The teams were limited to 20 dogs, and King explains: “It is not by coincidence that the team size is 20 dogs, which is the same number of dogs that Iditarod will allow us to take to the start in Anchorage, and many Iditarod mushers are anxious to see the ‘whole outfit’ at one time. This is a great format for that, and having two mushers allows a helping hand on the trail.”
Following the race
On Feb. 7, 2010, King posted some great photos of the trail on his blog, showing fresh snow over the asphalt of the Denali Highway, the Susitna River bridge, and a glaciated trail hazard to beware of. On Feb. 10, the day before the race, he posted an update showing the race tracking map, once again brandishing his sense of humor with tiny rubber duckies to represent the teams on the map. In this post he also shared photos of some of the terrific donations to the race, and some action shots of ping pong games.
On Feb. 12 an update from the Maclaren River Lodge checkpoint shared a couple of start photos and reported that the start had gone beautifully, taking only half an hour to get all 18 teams on the trail. And a wildlife report: “We spotted all kinds of wildlife on the way out: Caribou, Moose, Fox, Lynx and then a dreaded porcupine.”
The next post shared photos of the Maclaren River Lodge checkpoint, including a beautiful aerial view of the teams spread out on the river, and on Feb. 16 they posted the Final Standings of all the finishing teams. The 2010 Denali Doubles leaderboard is online, showing details of the checkpoint times, rest times, and dogs dropped.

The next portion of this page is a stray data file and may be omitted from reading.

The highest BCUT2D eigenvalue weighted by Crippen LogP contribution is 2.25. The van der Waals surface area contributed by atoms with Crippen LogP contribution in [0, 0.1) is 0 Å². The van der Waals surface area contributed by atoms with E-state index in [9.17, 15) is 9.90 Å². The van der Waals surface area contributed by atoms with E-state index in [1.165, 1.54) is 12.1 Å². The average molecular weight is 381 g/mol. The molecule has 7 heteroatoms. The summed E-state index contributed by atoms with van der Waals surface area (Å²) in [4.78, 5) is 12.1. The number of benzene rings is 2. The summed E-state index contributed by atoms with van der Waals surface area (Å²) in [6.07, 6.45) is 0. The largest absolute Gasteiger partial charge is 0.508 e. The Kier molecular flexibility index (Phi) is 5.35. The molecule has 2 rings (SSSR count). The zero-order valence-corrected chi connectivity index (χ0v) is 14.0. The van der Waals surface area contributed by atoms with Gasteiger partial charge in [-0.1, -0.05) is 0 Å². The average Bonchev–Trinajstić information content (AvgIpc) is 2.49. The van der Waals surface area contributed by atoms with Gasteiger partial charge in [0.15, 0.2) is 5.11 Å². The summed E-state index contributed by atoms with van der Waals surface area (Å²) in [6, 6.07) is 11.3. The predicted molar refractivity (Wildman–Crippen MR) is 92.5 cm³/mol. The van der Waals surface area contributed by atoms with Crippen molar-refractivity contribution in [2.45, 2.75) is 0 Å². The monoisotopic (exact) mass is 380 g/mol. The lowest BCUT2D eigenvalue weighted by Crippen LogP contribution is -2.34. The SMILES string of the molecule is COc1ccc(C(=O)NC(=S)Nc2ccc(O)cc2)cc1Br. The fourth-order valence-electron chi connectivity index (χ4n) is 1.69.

First place went to local mushers Dave DeCaro and Caroline Sheftel. The second place finish went to Dan Kaduce and Jodi Bailey; and third was an exciting and very close race to the finish line with Cim Smyth and Mattie Schmidt just barely edging out Allen Moore and his daughter Bridgette Watkins.
SP Kennels, home of champion mushers Aliy Zirkle and Allen Moore, fielded two teams in the 2010 Denali Doubles, and handler extraordinaire and webmaster MacGellan posted many excellent reports, photos, and videos of the SP Kennel’s Black and Red teams. Do a search on the SP Kennel website for Denali Doubles and the related posts will appear.
For the upcoming 2013 Denali Doubles veteran judge Will Peterson returns as Race Marshall, noting, “This is a great format for a dog race. Mushers seem to have a good time and Jeff does a good job of putting the whole thing together.”
Among the teams entering this year’s race, listed in order of sign-up: Meredith Mapes and Lacey Hart, Linwood Fiedler and an unnamed teammate, Jessica Hendricks and Ronya, Dave DeCaro and Ellen Donoghue, Jane Adkins and Dr. Jayne Hempstead, Cim Smyth and Corinne Zurflueh, Mitch Seavey and an unnamed teammate, and Wayne Curtis and Paul Klitzke.
For details and updates on this year’s race visit the Denali Doubles Facebook page.
Helen Hegener is an author and a documentary filmmaker specializing in distance sled dog races and the men, women and dogs who run them. This post originally appeared on her website, Northern Light Media. It has been republished with permission.